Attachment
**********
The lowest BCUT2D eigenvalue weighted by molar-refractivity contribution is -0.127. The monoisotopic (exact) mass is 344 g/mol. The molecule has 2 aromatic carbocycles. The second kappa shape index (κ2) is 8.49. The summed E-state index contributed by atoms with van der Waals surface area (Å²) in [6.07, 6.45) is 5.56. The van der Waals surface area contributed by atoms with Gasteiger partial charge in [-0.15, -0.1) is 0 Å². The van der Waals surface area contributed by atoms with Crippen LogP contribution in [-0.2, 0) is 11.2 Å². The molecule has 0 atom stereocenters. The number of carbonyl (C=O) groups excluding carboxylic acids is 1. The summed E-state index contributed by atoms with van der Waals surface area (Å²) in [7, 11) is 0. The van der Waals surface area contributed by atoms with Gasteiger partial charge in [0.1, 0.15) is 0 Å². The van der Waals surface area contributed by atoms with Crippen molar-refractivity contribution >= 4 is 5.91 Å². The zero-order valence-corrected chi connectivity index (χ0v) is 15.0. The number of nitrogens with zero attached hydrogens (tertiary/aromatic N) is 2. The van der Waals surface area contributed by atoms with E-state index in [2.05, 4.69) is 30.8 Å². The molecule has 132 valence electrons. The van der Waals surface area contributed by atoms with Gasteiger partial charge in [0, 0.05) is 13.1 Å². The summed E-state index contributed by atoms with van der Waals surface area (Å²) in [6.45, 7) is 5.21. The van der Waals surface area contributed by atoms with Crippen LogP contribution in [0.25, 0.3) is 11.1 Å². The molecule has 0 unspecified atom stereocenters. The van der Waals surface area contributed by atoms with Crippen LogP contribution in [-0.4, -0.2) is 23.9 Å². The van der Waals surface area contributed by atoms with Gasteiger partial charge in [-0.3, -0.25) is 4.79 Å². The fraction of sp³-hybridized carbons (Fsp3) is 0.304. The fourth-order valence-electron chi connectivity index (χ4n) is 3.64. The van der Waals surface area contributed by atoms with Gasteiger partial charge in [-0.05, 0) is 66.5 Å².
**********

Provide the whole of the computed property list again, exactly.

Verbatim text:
The lowest BCUT2D eigenvalue weighted by molar-refractivity contribution is -0.127. The monoisotopic (exact) mass is 344 g/mol. The molecule has 2 aromatic carbocycles. The second kappa shape index (κ2) is 8.49. The summed E-state index contributed by atoms with van der Waals surface area (Å²) in [6.07, 6.45) is 5.56. The van der Waals surface area contributed by atoms with Gasteiger partial charge in [-0.15, -0.1) is 0 Å². The van der Waals surface area contributed by atoms with Crippen LogP contribution in [-0.2, 0) is 11.2 Å². The molecule has 0 atom stereocenters. The number of carbonyl (C=O) groups excluding carboxylic acids is 1. The summed E-state index contributed by atoms with van der Waals surface area (Å²) in [7, 11) is 0. The van der Waals surface area contributed by atoms with Gasteiger partial charge in [0.1, 0.15) is 0 Å². The van der Waals surface area contributed by atoms with Crippen molar-refractivity contribution >= 4 is 5.91 Å². The zero-order valence-corrected chi connectivity index (χ0v) is 15.0. The number of nitrogens with zero attached hydrogens (tertiary/aromatic N) is 2. The van der Waals surface area contributed by atoms with E-state index in [2.05, 4.69) is 30.8 Å². The molecule has 132 valence electrons. The van der Waals surface area contributed by atoms with Gasteiger partial charge in [0, 0.05) is 13.1 Å². The summed E-state index contributed by atoms with van der Waals surface area (Å²) in [6.45, 7) is 5.21. The van der Waals surface area contributed by atoms with Crippen LogP contribution in [0.25, 0.3) is 11.1 Å². The molecule has 0 unspecified atom stereocenters. The van der Waals surface area contributed by atoms with Crippen LogP contribution in [-0.4, -0.2) is 23.9 Å². The van der Waals surface area contributed by atoms with Gasteiger partial charge in [-0.3, -0.25) is 4.79 Å². The fraction of sp³-hybridized carbons (Fsp3) is 0.304. The fourth-order valence-electron chi connectivity index (χ4n) is 3.64. The van der Waals surface area contributed by atoms with Gasteiger partial charge in [-0.05, 0) is 66.5 Å².